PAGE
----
inpatient / pulmonology and critical care

Interstitial Lung Disease (ILD)

Last Updated: 1/20/2023

# Interstitial Lung Disease

-- Chart Check: previous CT scans, previous rheum abs, previous PFTs, meds (amiodarone, checkpoint inhibitors, MTX, bleo), radiation
-- HPI Intake: timing, smoking, animal/occupational exposures, Rheum ROS, family Hx autoimmune dx
-- Can't Miss: pHTN and RV strain
-- Admission Orders: EKG, consider echo; rheum abs if needed; high res CT non-con inspiratory and expiratory
-- Initial Treatment to Consider: *** need for steroid for acute IPF flares

-- History: *** timing, PFTs, smoking, any below diagnosis in DDx, meds, exposures, family Hx
-- Clinical: *** dyspnea, cough, Rheum ROS (joint pain, thick skin, dry eyes/mouth, etc)
-- Exam: *** mask-like facies, microstomia; crackles, clubbing, pitting, joint disease, raynauds, heliotrope rash, Gottrons papules, mechanics hand, skin fibrosis, sicca
-- Data: *** CXR, CT dry scan, rheum labs (below)

-- Idiopathic Interstitial Pneumonia (IIP) - Chronic - IPF/UIP, NSIP; Acute - AIP, COP; Smoking - RB-ILD, DIP
-- Systemic - sarcoid, amyloid, vasculitis, IBD, malignancy
-- CTD - scleroderma, myositis, RA, SLE, Sigoren’s, MCTD
-- Hypersensitivity Pneumonitis - molds, birds, grains
-- Pneumoconiosis - silicosis, asbestos, coal, berryliosis, metals
-- Drugs - methotrexate, bleomycin, amiodarone, pembro/nivo, nitrofurantoin, radiation
-- Others - LAM, Langerhan’s, IPAF (autoimmune features)

The patient's HPI is notable for ***. Exam showed ***. Labwork and data were notable for ***. Taken together, the patient's presentation is most concerning for ***, with a differential including ***.

-- Initial - CBC/diff, CMP, UA, ESR/CRP
-- if c/f pHTN or RV disease - NT-proBNP, trop, EKG, echo
-- if c/f underlyin g rheumatologic disease - CPK/aldolase, C3/C4, ANA, RF/CCP, RNP, Ro/La, Scl-70, ANCA, hypersensitivity panel, myositis panel, Jo1, MDA-5
-- High-Resolution CT without contrast with inspiratory and expiratory phases
-- Consider Bronch or biopsy based on CT findings (avoid if UIP pattern, only get if will change management or symptoms rapidly progressing)
-- Consider lung transplant eval if candidate

-- O2: currently ***, maintain continuous pulse ox with goal >92-94%
-- Steroids: *** Pulse methylpred 1mg/kd/day with taper for acute IPF exacerbation, NSIP, COP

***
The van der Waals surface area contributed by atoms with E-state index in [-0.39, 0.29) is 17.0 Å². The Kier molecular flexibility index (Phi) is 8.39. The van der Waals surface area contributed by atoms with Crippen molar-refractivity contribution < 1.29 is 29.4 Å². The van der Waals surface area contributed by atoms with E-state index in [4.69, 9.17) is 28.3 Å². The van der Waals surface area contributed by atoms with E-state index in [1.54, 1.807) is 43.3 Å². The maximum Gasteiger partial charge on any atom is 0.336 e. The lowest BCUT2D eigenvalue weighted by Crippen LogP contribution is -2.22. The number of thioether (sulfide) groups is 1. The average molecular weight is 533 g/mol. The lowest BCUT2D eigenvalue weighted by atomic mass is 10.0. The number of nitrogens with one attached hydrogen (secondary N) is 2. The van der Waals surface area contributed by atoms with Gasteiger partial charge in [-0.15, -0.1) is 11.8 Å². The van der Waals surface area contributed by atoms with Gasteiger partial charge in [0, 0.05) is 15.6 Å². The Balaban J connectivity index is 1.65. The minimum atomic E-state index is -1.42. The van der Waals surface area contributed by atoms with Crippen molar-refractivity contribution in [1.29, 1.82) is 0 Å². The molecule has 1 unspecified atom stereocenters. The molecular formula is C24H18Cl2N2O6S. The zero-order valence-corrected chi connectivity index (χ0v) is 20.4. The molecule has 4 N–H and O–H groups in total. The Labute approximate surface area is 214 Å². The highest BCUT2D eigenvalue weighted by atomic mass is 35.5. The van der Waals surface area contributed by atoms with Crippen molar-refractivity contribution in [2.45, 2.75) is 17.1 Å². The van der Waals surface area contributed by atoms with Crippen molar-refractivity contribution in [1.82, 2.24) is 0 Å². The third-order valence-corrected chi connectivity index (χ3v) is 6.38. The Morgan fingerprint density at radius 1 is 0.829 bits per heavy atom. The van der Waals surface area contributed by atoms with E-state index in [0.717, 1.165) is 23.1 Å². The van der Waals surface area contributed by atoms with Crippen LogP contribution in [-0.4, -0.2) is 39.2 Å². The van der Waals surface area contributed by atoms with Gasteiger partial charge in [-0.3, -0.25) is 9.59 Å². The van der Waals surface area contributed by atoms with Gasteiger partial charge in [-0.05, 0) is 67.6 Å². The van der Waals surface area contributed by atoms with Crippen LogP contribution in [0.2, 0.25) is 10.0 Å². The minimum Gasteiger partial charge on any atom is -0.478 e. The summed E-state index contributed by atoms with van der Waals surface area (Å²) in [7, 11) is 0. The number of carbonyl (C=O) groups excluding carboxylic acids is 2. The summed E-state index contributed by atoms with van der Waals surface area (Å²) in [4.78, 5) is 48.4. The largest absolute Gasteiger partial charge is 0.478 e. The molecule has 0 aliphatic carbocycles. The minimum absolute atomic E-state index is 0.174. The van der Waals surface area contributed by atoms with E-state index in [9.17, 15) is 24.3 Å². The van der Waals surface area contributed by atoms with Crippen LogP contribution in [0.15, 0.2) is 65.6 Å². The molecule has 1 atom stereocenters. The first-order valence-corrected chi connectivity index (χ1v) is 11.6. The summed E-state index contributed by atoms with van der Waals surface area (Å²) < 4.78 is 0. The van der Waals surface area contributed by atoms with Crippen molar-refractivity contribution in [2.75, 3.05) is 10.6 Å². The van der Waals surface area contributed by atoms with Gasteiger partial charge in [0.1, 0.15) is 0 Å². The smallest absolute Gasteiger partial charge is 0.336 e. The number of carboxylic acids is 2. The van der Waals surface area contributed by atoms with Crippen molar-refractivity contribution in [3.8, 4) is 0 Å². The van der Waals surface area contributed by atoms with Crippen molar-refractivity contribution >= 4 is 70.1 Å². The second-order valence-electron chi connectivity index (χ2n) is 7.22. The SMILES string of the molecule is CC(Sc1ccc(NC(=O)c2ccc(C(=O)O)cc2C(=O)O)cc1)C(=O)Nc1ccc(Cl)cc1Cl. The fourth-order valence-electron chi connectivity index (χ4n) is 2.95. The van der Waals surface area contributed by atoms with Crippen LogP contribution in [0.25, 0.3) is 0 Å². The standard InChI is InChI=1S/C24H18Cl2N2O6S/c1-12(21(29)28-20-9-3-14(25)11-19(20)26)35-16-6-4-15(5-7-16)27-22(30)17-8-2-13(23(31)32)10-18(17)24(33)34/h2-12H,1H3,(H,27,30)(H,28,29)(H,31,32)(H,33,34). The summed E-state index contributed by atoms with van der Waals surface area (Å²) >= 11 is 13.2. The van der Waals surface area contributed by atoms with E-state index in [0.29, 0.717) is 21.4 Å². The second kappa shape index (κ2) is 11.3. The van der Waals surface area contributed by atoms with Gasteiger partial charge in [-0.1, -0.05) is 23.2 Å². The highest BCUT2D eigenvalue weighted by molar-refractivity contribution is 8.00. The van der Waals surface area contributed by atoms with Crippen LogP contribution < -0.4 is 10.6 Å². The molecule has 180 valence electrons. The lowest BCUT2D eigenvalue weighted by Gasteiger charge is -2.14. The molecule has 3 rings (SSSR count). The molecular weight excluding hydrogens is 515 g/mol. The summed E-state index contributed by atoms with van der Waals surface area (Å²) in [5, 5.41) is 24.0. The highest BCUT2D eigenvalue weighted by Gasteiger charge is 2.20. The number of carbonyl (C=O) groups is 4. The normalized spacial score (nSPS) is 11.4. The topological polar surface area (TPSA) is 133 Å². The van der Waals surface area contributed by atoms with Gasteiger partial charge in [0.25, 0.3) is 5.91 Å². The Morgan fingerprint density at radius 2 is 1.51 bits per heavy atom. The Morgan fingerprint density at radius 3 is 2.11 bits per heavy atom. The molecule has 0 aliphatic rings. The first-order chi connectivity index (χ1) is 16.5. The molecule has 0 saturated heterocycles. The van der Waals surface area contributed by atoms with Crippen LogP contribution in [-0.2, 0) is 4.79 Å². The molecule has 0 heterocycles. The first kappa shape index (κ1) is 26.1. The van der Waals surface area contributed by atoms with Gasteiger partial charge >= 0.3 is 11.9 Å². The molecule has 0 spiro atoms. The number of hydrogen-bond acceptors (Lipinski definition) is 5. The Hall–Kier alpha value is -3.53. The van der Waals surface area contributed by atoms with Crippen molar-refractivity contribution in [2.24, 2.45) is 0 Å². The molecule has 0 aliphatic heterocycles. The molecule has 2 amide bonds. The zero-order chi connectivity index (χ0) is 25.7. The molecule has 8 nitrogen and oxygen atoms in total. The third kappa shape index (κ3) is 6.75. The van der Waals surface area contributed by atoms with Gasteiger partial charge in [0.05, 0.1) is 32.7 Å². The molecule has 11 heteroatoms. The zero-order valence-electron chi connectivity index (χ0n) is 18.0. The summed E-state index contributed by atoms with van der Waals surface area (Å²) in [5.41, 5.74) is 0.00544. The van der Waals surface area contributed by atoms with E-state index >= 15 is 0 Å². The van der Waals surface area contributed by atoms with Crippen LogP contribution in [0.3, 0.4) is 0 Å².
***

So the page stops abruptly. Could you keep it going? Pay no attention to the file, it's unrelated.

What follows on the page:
-- Abx: *** broad spectrum for 7 days if acute IPF exacerbation
-- Continue home *** pifenidone, nintedanib, azathioprine, MMF, cyclophosphamide, prednisone
-- Palliative: low dose opioids, benzos for dyspnea/anxiety

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If You Remember Nothing Else

ILDs are a heterogeneous group of disorders characterized by inflammation and progressive fibrosis. They can be idiopathic (IIPs) like IPF and NSIP or 2/2 known causes like rheum dx, drugs, radiation, and exposures. Patients will most often present with cough and progressive DOE and crackles are common on exam. On PFTs, you will see restrictive physiology (FEV1/FVC normal or increased) with low lung volumes. Treatment includes steroids, immune modulators, and antifibrotics (nintedanib and pirfenidone). Fibrosis can not be reversed and once it leads to end-stage disease, the only treatment is transplant. Otherwise, the goal of treatment is to prevent further decline. ILD can lead to pHTN (Group III) which can lead to RV failure.

Clinical Pearls

  • Interstitial lung disease is fibrosis in the pulmonary interstitium which includes the basement membrane, perivascular, and perilymphatic connective tissue, which supports the lungs and covers the airways
  • When considering the etiologies, think in 4 major buckets - CTD, sarcoid, hypersensitivity, idiopathic (all others are uncommon)
  • UIP (usual interstitial pneumonia) is the radiological correlate of IPF (idiopathic pulmonary fibrosis); from actual fibrosis; will see basilar-predominant disease with bronchiectasis and honeycombing
  • NSIP (non-specific interstitial pneumonia) is from inflammation and eventual fibrosis; will see ground glass, mosaic attenuation from air trapping, increased reticular markings
  • Upper-predominant disease - hypersensitivity, smoking, inhalation
  • Lower-predominant disease - IPF, NSIP - key distinction is IPF has subpleural distribution, whereas NSIP often has immediate subpleural sparing
  • IPF is more common in men, NSIP more common in women and associated with connective tissue disorders, HIV, and hypersensitivity
  • If you see lymphadenopathy - consider sarcoid and malignancy as etiology
  • PFTs will be restrictive (decreased TLC, FRC, RV; FEV1/FVC will be normal or increased); decreased DLCO can be an early sign
  • Hypersensitivity Pneumonitis commonly from bird proteins/feathers, spores from molds or hays
  • ILD can commonly cause pHTN (Group 3 - chronic lung disease with hypoxia)
  • When treating chronic IPF, the goal is to decrease FVC decline since you cannot reverse fibrosis; medications like pirfenidone and nintedanib slow the fibrotic process, but do not reverse it
  • Asbestosis - ship construction workers, plumbers, roofers; ferruginous bodies in alveolar septa, an lead to bronchogenic carcinoma and mesothelioma, calcified pleural plaques, and ILD on imaging
  • Silicosis - miners, quarries, sandblasting, glassmakers; increased risk of TB, eggshell calcifications, many solitary small opacities in upper lobes, GGO
  • Coal Workers - carbon-laden macrophages, chronic bronchitis, Caplan Syndrome (RA and pneumoconiosis), many small nodular opacities in upper lungs
  • Berrylioisis - aerospace engineer, ceramics, electronics, dyes; non-caseating granulomas, hilar lymphadenopathy

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